When Giannina Braschi, who is Spanish, was asked how writing in English feels, she answered:
I’m in exile from the mother tongue—in exile from the foreign tongue—in exile from all the tongues that wag with the familiarity of knowing—with the credibility and the certainty—and without any kind of doubt that this is their town and country. I laugh out loud—and my laughter is as mother tongue as any laughter in any foreign tongue—but the joke is on me—because my laughter is not cheering for the other team which is roasting the barbaric tongue over an open flame of racist jokes and innuendoes—which is what the mother of all eggs laid in the foreign tongue wants—to leave me speechless—without a motherland—a land to mother my thoughts or a bed to lie down in.
Hamlet & Segismundo are princes of Denmark and Poland but their native tongues are English and Spanish, so when I read them, I read them in exile—in exile from the language of their native land. This distance from the native makes me love more the foreign.
Socrates prefers to die in his homeland than to live in exile. I prefer to live and never feel at ease in any land or language. I wonder why I was chosen, but I also wonder why the chosen are never the most prepared—and why they are chosen when they never asked to be chosen. I read Dante in Spanish and I read Dante in English, but I have never read Dante in Italian, anche parlo italiano e sono italiana. Soy boricua. In spite of my family and in spite of my country, I’m writing the process of the Puerto Rican mind—taking it out of context—as a native and a foreigner—expressing it through Spanish, Spanglish, and English—Independencia, Estado Libre Asociado, and Estadidad—from the position of a nation, a colony, and a state—Wishy, Wishy-Washy, and Washy—not as one political party that is parted into piddley parts and partied out.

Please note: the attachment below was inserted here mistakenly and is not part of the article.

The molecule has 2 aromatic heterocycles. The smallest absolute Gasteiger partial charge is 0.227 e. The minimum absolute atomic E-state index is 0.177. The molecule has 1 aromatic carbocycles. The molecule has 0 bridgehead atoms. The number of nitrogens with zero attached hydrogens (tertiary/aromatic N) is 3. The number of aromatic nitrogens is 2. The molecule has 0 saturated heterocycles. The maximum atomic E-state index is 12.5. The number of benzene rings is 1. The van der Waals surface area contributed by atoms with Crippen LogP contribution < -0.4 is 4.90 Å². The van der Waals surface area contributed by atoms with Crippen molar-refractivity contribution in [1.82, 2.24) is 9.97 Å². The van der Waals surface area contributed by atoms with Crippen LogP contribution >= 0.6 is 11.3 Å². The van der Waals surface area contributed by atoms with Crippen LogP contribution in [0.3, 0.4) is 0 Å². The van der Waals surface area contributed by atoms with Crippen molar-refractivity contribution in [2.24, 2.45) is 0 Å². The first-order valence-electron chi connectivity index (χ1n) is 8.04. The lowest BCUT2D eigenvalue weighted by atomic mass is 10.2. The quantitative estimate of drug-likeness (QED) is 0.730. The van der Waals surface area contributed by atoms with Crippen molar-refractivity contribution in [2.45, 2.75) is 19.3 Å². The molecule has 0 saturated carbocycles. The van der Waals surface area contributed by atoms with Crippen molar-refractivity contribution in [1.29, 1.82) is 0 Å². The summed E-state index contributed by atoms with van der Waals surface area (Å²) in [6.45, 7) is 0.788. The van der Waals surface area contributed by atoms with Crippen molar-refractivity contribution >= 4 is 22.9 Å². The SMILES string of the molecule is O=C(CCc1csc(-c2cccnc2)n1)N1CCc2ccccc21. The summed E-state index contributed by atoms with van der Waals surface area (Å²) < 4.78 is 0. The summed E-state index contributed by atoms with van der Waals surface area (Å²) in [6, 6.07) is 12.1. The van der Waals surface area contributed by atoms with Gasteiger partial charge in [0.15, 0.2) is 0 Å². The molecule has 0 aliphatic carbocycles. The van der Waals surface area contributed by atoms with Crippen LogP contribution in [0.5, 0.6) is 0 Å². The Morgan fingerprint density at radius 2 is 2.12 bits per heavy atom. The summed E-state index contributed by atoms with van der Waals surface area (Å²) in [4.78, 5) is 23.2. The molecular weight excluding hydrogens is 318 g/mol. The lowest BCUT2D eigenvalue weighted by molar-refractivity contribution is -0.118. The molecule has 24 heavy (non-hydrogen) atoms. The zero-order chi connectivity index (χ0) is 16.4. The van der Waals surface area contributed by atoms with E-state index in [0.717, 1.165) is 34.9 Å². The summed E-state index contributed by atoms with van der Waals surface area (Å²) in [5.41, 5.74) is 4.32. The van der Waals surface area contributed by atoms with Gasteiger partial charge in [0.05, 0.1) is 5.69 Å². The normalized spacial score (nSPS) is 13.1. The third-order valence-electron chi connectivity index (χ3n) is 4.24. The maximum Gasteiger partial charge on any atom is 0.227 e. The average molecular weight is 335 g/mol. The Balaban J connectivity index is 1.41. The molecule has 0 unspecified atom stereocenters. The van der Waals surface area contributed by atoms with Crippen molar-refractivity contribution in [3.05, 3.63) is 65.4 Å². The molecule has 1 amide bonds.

–Todos los partidos estan partidos y son unos partidos.
Giannina Braschi has received honors from National Endowment for the Arts, New York Foundation for the Arts, Ford Foundation, The Danforth, Puerto Rican Institute for Culture, and PEN. She has given readings from her new work United States of Banana at PEN World Voices Festival, Library of Congress National Book Festival, American Studies Association, Modern Language Association, American Literature Association, National Public Library of Puerto Rico, and universities and cultural centers around the country. Prior to discovering writing as a call, Braschi was a tennis champion in Puerto Rico, a fashion model and a singer in her teen years. She later went on to earn a PhD in Literature from the State University of New York in Stony Brook has published on literary titans of Spain including Cervantes, Garcilaso, Machado, Lorca, and Becquer.
Connect with Ms. Braschi at: http://gianninabraschi.wordpress.com/about/
Giannina Braschi’s book explores the politics of empire and independence, the post-9/11 American psyche, and the migrant’s experience of marginality and liberation. Author of the postmodern poetry trilogy Empire of Dreams and the Spanglish classic novel Yo-Yo Boing!, Giannina Braschi is one of the most revolutionary voices in Latin America today. United States of Banana is her first book written in English. She writes in Spanish, Spanglish, and English to explore the linguistic and cultural transformations of millions of immigrants and to challenge the three political options of her native Puerto Rico—independence, colony, and statehood—as “wishy, wishy-washy, and washy”.
First published Spring, 2013,
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